most evident precepts of sanitary prudence. This journal will, no doubt, do a good work in helping to diffuse abroad something like rational views as to the conditions of health. This periodical has nothing directly to do with medicine, nor will it attempt to make doctors of its readers. Hygiene is handsomely printed and carefully edited.
Meteor-Showers on the Night of November 27, 1872.—In all quarters of the heavens, says an astronomical periodical, the Leipziger Sternwarte, the meteors were very numerous, especially in the Southwest and the Northeast. An observer looking toward the South counted within 54 minutes, soon after seven p. m., 700 meteors; another observer 807 meteors in 40 minutes. Between eight and nine o'clock 899 meteors were counted in 42 minutes, 304 in 19 minutes between nine and ten o'clock, 291 in 30 minutes between ten and eleven o'clock. Now, as the observer could view about one fourth of the heavens, and as over 20 meteors per minute were observed at about eight o'clock, we must set down the number falling between seven and eight, and between eight and nine, at 5,000 per hour. The phenomenon began to fail at ten o'clock, and, between that hour and eleven, only 2,000 meteors fell. About one-sixth of these meteors were brighter than stars of the first magnitude, and many of them left a train which was luminous for several seconds. The majority of them were, however, between the second and fourth magnitudes. In color most of them were yellow, though some were green, some blue, some red; those of feebler lustre were white. Prof. Galle, of Breslau, and Prof. Klinkerfues, of Göttingen, agree in attributing this meteor shower to the meeting of the earth with Biela's comet. "Without doubt," writes the former, "these meteors consist of scattered particles of Biela's comet, meeting the earth, as that comet in its septennial period passed that point in its career in the beginning of September, and was at its perihelion at the beginning of October. Schiaparelli's discovery of the connection between comets and meteoric showers thus obtains fresh confirmation."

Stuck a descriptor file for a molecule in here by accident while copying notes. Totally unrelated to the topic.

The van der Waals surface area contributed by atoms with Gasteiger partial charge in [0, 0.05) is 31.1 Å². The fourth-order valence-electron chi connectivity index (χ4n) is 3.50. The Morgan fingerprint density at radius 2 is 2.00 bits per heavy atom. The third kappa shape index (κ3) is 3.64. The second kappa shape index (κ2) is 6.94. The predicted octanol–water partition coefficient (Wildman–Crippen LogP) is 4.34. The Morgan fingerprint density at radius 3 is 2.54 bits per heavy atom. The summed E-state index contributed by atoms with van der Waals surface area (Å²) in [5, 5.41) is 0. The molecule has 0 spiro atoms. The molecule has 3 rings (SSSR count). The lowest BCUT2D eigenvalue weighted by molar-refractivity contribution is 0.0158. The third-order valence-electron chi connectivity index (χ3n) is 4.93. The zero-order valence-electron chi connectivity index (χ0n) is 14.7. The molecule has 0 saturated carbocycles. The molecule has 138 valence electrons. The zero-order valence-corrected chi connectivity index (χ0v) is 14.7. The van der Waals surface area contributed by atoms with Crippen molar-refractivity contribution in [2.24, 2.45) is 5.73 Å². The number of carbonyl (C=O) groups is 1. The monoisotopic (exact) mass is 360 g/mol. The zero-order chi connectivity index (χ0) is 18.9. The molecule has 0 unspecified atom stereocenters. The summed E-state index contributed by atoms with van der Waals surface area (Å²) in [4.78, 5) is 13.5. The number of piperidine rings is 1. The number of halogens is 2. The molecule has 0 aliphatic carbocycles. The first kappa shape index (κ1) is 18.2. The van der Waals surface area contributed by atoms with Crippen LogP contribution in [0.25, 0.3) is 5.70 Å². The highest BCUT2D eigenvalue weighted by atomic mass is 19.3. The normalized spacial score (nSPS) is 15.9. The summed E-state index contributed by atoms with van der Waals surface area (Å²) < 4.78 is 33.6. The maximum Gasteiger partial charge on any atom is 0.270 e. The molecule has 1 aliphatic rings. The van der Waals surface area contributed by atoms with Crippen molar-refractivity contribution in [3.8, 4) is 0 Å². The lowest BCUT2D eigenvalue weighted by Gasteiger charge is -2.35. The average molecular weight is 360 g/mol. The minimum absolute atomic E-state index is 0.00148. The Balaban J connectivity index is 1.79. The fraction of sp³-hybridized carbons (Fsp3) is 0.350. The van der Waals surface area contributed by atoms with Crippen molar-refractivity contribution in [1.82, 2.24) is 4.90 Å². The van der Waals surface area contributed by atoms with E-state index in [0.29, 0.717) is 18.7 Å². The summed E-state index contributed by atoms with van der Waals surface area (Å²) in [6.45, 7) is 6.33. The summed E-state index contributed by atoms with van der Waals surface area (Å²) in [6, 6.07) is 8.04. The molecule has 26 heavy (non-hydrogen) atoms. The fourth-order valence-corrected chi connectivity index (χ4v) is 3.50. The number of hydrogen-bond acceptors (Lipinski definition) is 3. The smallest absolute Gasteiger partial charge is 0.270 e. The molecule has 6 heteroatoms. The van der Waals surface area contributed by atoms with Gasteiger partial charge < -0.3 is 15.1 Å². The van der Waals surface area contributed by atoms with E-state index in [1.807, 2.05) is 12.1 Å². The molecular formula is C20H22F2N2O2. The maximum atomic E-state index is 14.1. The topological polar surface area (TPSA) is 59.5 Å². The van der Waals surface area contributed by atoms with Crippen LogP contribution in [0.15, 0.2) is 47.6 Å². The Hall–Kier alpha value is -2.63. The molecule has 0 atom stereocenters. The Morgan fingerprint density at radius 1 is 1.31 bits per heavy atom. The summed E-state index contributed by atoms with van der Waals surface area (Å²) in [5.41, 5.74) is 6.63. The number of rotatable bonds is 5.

Professor Agassiz's School of Natural History.—This establishment, which was at first designed for Nantucket, but is now intended for Penikese Island, had the following programme of subjects and instructions:
"1. Zoology in general, and embryology of the vertebrates, by L. Agassiz, Director of Museum. 2. The extinct animals of past ages compared with those now living, and the methods of identifying them, by N. S. Shaler, Professor of Paleontology at the Lawrence Scientific School. 3. Comparative anatomy and physiology of the vertebrates, by Dr. B. G. Wilder, Professor of Anatomy and Physiology at Cornell University, Ithaca, N. Y. 4. The animals and plants living in deep waters, and the peculiar conditions of their existence, by L. P. de Pourtales, of the United States Coast Survey. 6. Embryology of the radiates, by A. Agassiz, of the Museum of Comparative Zoology. 6. Natural history of embryology of the mollusks, by Prof. E. S. Morse, of Salem. 7. How to make biological collections illustrative of the history of insects injurious to vegetation, by Dr. H. A. Hagen, Professor of Entomology at Harvard University. 8. Natural history and embryology of the articulates, by Dr. A. S. Packard, Jr., Curator of Articulates at Peabody Academy of Science, Salem, and Lecturer on Entomology at Bowdoin College. 9. Natural history of the fishes and reptiles, by F. W. Putnam, Director of Museum of Peabody Academy of Science, Salem, and Permanent Secretary of the American Association for the Advancement of Science 10. Natural history of birds and mammals. by J. A. Allen, of the Museum of Comparative Zoology. 11. On breeding, and nests and eggs of birds, by Dr. Thomas W. Brewer, chairman of Committee on Birds, Nests. and Eggs, of the Boston Society of Natural History. 12. Practical exercises in the use of the microscope, by Mr. Bicknell. 13. Instruction in drawing and painting of animals, by Paulus Roetter, Artist at Museum of Comparative Zoology. 14. On the preservation of our sea-fisheries, by Prof. Spencer F. Baird, United States Commissioner of Fisheries, and Assistant Secretary of Smithsonian Institute. 15. On fish-breeding, by Theo. Lyman, of the Museum of